The perspective from above can also symbolize sadness or a bad conscience. The lowered gaze can mean in a normal discussion that the counterpart doesn’t want to look into your eyes.
Try out the different camera positions and let the photo work on yourself. Which emotions do you have while looking at them?
In following I will show the different possibilities of arrangement to influence the photo in portraiture photography with a mannequin. This has the advantage that the facial expression doesn’t change.
Portrait from below or above also change the mouth, nose, eye and forehead area – these look different compared to the normal view in an “unusual” size – what can cause a refreshing impression. The neck looks, for example, from below much longer or from above much shorter.
In the pictures above the eyes are always on the same height and nearly the same size, so that the difference can easier be seen.
The used focal length of the objective is a factor you shouldn’t underestimate. The facial shape change depending on the focal length. You can see how it affects the face shape and the legs on the following picture. It is even easier to see when we use extremes like an 8 mm (Fisheye). That is the reason why a realistic portrait should be made with a focal length of 50 mm to 100 mm. The examples above were taken with a 35 mm camera – i.e. 35 mm format or with digital cameras you can speak of a full-format sensor. If your camera has a crop factor of, for example, 1,5 – then you basically get a section enhancement with your 50 mm focal length and not the optical characteristics of an objective with 75 mm (50mm * 1,5 crop factor).
The interesting thing about objectives above 70mm is, that they have a small pincushion distortion. That means the portraited seems slimmer in the face. Many people like that effect, but if somebody already has very slim face, then this distortion can be unwanted.
So please watch out for the perspective distortions! You can easily take a grotesque photo with a Fisheye objective. This will result in big noses, and, if photographed from above, a very small body.
When using focal lengths above 150mm you can take photos where you magically achieve that the faces look very flat.
There are some variations of image sections. The normal portrait, that you can might know from paintings mostly shows a picture breast and above. In modern times you get such a photo when photographing cross. Then there is always the question what can be seen left and right of the photographed person. One solution is to show the person in his natural environment – with the things that makes the person an individual and how the person defines itself.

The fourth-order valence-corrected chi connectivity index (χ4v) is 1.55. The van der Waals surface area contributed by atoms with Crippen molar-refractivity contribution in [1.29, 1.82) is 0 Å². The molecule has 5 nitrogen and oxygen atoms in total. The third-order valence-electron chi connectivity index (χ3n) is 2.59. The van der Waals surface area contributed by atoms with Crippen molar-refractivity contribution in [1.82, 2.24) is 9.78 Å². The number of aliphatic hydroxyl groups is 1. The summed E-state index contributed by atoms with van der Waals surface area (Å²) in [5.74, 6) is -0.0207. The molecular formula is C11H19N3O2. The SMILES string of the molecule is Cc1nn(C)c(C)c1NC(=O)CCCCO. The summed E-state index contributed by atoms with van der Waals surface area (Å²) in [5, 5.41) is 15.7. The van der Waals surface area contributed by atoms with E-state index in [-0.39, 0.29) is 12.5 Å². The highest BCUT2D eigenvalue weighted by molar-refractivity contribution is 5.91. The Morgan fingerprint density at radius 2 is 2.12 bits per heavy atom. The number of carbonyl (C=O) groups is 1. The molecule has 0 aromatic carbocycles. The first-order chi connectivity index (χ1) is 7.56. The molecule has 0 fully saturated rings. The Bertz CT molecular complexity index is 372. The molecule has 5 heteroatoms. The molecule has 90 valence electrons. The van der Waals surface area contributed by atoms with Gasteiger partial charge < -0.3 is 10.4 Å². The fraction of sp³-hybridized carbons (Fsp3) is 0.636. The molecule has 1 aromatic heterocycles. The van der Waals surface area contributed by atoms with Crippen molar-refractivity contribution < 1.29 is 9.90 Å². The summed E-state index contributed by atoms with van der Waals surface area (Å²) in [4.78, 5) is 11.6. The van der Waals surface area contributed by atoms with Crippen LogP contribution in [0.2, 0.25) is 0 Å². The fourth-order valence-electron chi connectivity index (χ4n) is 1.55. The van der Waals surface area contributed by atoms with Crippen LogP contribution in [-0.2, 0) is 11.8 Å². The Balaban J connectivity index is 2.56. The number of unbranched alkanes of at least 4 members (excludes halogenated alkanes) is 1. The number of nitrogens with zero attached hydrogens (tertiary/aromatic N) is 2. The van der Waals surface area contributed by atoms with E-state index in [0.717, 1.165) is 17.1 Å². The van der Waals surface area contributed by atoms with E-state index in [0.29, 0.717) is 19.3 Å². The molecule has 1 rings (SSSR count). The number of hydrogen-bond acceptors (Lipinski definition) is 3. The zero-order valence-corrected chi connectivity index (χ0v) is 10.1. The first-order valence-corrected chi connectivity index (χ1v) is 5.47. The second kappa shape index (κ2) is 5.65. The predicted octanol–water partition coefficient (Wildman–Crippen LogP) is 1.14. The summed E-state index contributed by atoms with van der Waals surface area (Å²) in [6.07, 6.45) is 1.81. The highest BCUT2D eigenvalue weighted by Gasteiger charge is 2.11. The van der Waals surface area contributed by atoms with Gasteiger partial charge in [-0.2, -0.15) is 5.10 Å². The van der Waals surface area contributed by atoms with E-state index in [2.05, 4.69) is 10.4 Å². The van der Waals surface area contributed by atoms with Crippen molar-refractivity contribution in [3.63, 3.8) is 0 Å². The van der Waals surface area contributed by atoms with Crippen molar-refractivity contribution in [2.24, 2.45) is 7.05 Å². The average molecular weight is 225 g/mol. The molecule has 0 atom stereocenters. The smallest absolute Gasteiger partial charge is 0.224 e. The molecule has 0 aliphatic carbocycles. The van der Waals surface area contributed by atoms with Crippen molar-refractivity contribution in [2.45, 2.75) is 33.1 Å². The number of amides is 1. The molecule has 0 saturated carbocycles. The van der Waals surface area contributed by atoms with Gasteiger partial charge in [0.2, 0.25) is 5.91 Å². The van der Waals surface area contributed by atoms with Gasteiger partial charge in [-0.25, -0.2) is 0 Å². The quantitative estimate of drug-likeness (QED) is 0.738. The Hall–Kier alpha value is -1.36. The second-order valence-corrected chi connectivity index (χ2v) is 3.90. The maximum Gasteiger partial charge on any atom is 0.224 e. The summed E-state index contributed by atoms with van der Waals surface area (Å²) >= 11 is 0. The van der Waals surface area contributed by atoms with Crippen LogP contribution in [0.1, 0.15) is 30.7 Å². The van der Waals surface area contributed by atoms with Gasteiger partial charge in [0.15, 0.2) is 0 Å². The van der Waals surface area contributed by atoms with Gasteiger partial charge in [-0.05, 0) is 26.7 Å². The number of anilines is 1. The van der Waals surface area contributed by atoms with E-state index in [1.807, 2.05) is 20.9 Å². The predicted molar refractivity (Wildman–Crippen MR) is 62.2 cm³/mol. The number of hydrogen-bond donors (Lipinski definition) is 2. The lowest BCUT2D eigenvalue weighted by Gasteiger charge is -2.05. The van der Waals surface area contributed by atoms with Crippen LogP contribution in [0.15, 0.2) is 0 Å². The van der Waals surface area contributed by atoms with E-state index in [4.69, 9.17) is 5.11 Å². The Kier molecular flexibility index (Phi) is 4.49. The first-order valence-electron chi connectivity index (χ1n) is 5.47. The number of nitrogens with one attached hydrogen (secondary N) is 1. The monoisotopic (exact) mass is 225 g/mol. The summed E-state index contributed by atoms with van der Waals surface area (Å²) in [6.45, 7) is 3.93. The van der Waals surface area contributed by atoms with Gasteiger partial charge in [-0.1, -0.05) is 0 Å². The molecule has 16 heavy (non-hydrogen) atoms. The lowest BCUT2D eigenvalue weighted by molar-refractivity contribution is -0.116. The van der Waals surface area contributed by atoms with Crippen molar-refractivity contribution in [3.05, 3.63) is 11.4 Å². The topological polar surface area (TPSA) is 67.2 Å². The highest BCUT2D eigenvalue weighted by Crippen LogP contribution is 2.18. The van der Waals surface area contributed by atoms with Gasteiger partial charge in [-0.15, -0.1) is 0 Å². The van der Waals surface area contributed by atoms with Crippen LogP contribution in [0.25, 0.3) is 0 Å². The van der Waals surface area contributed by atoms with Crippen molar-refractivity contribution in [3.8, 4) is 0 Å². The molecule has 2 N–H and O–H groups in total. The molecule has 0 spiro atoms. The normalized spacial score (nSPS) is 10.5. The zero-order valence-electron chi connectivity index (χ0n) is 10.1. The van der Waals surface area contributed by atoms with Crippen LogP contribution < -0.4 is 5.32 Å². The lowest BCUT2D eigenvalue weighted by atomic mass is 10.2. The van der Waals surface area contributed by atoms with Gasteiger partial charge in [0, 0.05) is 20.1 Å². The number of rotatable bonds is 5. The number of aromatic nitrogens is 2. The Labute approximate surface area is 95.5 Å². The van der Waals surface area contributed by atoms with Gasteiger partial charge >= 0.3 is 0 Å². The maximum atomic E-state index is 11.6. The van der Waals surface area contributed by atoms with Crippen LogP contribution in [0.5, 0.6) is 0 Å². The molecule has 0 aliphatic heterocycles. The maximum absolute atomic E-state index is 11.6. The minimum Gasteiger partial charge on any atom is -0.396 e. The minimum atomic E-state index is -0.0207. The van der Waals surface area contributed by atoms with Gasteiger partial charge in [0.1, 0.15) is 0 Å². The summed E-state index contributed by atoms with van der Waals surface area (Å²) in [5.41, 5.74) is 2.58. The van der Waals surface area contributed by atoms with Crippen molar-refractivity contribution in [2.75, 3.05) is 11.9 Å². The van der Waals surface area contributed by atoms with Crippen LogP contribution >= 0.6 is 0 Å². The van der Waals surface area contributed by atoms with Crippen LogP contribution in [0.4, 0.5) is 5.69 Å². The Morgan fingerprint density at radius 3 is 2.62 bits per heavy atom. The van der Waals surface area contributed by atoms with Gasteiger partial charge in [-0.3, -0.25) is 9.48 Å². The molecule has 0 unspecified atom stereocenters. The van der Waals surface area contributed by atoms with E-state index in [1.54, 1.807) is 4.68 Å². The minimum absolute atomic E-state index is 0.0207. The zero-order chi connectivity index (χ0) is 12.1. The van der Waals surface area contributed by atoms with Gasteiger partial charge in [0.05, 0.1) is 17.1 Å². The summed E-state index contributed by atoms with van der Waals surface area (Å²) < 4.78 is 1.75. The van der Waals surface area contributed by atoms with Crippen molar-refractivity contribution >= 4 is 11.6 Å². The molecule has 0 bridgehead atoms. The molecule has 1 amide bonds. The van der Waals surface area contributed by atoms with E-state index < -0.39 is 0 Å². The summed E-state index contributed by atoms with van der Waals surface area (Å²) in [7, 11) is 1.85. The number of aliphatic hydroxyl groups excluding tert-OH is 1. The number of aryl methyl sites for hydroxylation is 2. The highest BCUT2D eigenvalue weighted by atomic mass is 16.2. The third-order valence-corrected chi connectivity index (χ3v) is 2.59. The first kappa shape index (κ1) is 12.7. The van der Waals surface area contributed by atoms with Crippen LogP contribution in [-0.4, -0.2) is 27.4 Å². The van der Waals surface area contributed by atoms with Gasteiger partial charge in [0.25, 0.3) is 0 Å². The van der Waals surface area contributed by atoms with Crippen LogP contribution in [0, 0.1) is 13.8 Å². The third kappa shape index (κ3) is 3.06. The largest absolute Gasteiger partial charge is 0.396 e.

Portraiture Face: the face is picture-filling.
Trimmed face: only the face is depicted – the background is in general not visible, as the face uses up the whole space of the photo.
Detail: A detail is tuned out. This can be a very sensual mouth or very equal faces halves. You need longer focal lengths for to avoid casting a shadow on the portrait and to avoid getting too close.
The focal length also influences the depth of field. Extremely important in portraiture photography is that the eyes are depicted sharp. However, depending on the focal length, the depth of field might be quite small, so that when doing a half profile portrait one eye isn’t depicted sharp anymore. Care about that the eye closer towards you is sharp. The forehead and the mouth can be blurred, but at the eyes should be depicted sharp. Of course, you can break this rule, this is artistic freedom, but you should do that on purpose and not ex ante to justify a bad photo.
The correlations for depth of field between aperture value, focal length and distance are explained in the chapter: „Depth of Field in Photography“.
The liveliness of the eyes is caused by light points from light sources. When they miss, eyes rapidly look lifeless. Sometimes this feature is used in films to increase the effect of the evil mastermind – the producer either cares about that while shooting or removes it in post-production, so that the eyes of the evil mastermind doesn’t have light points in their eyes.